Salty Caramel Sirup With Roasted Chilies

Recently, I was desperately looking for a Bulgarian supplier of salty caramel sirup. In vain, as it ultimately turned out. Instead I flew it in from Germany for tons of money and was even disappointed: To my taste, the original sirup by Monin is to thin, the caramel is not browned long enough and it lacks a pinch of salt. I started experimenting, and as it turned out, making the sirup at home is ridiculously simple at 10 percent of the costs and the result is in my humble opinion not at all second to the convenience product.

Homemade Salty Caramel Sirup

As luck would have it, a bundle of fresh, red hot chilies was sitting on the countertop, when I prepared the first bottle of sirup. I could not help preparing a second portion, this time with chilies roasted in the caramel, and another two as a surplus in the bottle, for both optics and taste.

The subtle hotness of the chili variant goes just as well with fruity cakes or desserts as with latte macchiato or capuccino. For ice cream or other milk or cream based desserts I usually prefer the variant without chili.


For about 400 ml of sirup.

  • 350 g sugar
  • 350 ml water
  • 1 heaping tsp fleur de sel (ca. 5 g)
  • 4 very hot, little red chilies


Prepares in 15 minutes.

  1. Cut two chilies in halves.
  2. Bring 350 ml water to boil. Using hot water reduces the splattering, when given to the melted caramel.
  3. Put sugar and fleur de sel into a pot and caramelize. When the sugar starts melting, add the chili halves and roast them in the caramel. Stir constantly.
    Roasting the chilies in the caramel.
  4. When the sugar has become golden brown, remove the pot from the fire and add the water very cautiously. Wear something with long sleeves and maybe gloves. The splattering sugar is very, very nasty and may burn you quite seriously.
  5. Cook the sirup for an additional 10 minutes or so to the desired thickness. Add the other chilis a few minutes before the end of the cooking time but do not cut them. We want them as decoration in the bottle.
  6. Filter the sirup through a sieve into a clean bottle. Remove the roasted chili halves (do not throw them away but rather add them as a garnish to crispy veggie potato cakes or beef with gravy). Put the other chilies, the ones that you did not cut, into the bottle with the sirup.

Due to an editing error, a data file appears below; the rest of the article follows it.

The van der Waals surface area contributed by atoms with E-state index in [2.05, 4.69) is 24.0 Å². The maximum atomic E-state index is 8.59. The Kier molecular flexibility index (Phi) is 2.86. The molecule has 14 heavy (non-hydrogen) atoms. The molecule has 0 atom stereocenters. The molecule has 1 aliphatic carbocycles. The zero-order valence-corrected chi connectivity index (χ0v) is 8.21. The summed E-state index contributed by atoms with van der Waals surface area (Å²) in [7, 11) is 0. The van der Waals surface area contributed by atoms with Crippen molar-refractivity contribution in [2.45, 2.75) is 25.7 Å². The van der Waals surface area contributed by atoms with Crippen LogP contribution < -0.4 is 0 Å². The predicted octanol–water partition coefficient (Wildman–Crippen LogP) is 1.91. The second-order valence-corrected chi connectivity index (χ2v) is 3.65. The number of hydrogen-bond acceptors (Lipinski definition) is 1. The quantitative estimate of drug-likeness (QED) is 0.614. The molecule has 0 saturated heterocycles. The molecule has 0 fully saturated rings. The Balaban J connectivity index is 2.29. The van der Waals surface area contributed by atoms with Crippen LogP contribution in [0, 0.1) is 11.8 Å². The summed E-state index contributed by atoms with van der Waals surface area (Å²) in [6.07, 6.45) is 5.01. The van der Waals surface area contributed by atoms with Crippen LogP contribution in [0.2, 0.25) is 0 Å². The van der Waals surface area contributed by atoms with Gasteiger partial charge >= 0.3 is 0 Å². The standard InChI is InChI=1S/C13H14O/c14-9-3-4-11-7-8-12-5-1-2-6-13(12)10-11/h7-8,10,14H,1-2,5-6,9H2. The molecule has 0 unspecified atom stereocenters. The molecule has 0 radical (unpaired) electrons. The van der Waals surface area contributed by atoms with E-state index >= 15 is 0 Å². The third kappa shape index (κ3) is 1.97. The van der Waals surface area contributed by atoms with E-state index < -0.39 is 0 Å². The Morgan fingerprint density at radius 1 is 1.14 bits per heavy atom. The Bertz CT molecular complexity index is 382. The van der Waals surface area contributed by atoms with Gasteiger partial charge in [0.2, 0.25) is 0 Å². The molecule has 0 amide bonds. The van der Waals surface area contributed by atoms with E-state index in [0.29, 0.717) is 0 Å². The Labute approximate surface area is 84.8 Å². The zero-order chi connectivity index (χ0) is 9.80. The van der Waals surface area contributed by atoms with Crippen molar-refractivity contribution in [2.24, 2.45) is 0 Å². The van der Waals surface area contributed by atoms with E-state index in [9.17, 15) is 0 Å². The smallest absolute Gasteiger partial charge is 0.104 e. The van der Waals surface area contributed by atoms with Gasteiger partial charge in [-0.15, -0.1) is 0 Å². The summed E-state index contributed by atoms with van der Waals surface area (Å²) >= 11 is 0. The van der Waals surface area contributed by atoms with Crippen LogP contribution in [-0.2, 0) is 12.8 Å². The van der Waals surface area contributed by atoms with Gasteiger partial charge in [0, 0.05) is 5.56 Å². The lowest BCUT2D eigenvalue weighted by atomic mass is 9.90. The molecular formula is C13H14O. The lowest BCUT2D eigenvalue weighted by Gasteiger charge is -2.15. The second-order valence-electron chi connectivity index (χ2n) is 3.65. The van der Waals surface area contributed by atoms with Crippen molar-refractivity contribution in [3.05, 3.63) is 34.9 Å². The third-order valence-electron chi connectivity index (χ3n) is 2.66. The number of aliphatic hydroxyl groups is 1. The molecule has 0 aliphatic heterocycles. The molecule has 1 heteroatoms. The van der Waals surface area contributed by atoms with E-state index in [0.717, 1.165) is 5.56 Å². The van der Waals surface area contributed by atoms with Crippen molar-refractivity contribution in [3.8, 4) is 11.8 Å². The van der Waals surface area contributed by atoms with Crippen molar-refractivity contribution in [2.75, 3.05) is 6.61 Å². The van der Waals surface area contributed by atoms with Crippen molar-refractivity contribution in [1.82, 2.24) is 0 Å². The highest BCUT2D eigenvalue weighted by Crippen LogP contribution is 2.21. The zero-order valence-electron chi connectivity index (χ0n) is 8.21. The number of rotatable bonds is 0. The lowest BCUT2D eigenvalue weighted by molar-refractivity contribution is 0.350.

Filtering and bottling the sirup. The original by Monin watches the bottling full of envy.

Simply omit the chilies for the classical variant. Everything else remains the same. You can safely add salt later if you prefer to have it saltier, and you can replace the fleur de sel with regular salt. But keep in mind that a heaping teaspoon of fleur de sel is less than a heaping teaspoon of regular salt.

I do not recommend preparing larger quantities than the above at once. Not only the splattering will become really annoying at one point, but you will also find out that one part of the caramel will already start burning while another part has not even begun to melt.

I keep the sirup with the chilies in the fridge, just in case. Without chili cooling is not necessary, and the sirup is good for months, provided that the bottle is clean.

Looking for an idea for a dessert with caramel sirup? What about nice and easy? Put a teaspoon of the cold sirup - I recommend the one without chili - into a cup of ice-cold milk. Delicious! And you will notice immediately whether you should add a little more salt.

Leave a comment
This website uses cookies and similar technologies to provide certain features, enhance the user experience and deliver content that is relevant to your interests. Depending on their purpose, analysis and marketing cookies may be used in addition to technically necessary cookies. By clicking on "Agree and continue", you declare your consent to the use of the aforementioned cookies. Here you can make detailed settings or revoke your consent (in part if necessary) with effect for the future. For further information, please refer to our Privacy Policy.